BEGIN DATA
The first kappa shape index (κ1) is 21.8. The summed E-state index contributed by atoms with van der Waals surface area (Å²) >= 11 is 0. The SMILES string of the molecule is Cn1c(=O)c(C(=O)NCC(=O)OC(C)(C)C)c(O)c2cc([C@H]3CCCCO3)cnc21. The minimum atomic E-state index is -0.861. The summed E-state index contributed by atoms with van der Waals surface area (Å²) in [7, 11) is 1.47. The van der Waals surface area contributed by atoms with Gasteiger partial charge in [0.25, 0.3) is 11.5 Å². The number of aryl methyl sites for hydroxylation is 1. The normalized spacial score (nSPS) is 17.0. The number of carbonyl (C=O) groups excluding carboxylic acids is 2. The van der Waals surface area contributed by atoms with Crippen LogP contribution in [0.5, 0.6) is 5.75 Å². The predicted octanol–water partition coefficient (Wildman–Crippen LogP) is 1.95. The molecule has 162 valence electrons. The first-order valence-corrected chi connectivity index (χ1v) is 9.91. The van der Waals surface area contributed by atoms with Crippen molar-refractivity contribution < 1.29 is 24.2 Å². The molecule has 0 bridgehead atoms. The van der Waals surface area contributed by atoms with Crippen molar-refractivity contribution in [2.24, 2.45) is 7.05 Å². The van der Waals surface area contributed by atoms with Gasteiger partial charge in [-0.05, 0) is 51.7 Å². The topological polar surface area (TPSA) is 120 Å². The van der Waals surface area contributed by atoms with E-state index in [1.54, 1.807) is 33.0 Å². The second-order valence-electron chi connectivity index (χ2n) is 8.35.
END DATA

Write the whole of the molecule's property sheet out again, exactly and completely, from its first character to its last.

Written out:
The first kappa shape index (κ1) is 21.8. The summed E-state index contributed by atoms with van der Waals surface area (Å²) >= 11 is 0. The SMILES string of the molecule is Cn1c(=O)c(C(=O)NCC(=O)OC(C)(C)C)c(O)c2cc([C@H]3CCCCO3)cnc21. The minimum atomic E-state index is -0.861. The summed E-state index contributed by atoms with van der Waals surface area (Å²) in [7, 11) is 1.47. The van der Waals surface area contributed by atoms with Gasteiger partial charge in [0.25, 0.3) is 11.5 Å². The number of aryl methyl sites for hydroxylation is 1. The normalized spacial score (nSPS) is 17.0. The number of carbonyl (C=O) groups excluding carboxylic acids is 2. The van der Waals surface area contributed by atoms with Crippen LogP contribution in [0.5, 0.6) is 5.75 Å². The predicted octanol–water partition coefficient (Wildman–Crippen LogP) is 1.95. The molecule has 162 valence electrons. The first-order valence-corrected chi connectivity index (χ1v) is 9.91. The van der Waals surface area contributed by atoms with Crippen molar-refractivity contribution < 1.29 is 24.2 Å². The molecule has 0 bridgehead atoms. The van der Waals surface area contributed by atoms with Crippen molar-refractivity contribution in [2.24, 2.45) is 7.05 Å². The van der Waals surface area contributed by atoms with Gasteiger partial charge in [-0.05, 0) is 51.7 Å². The topological polar surface area (TPSA) is 120 Å². The van der Waals surface area contributed by atoms with E-state index in [1.54, 1.807) is 33.0 Å². The second-order valence-electron chi connectivity index (χ2n) is 8.35.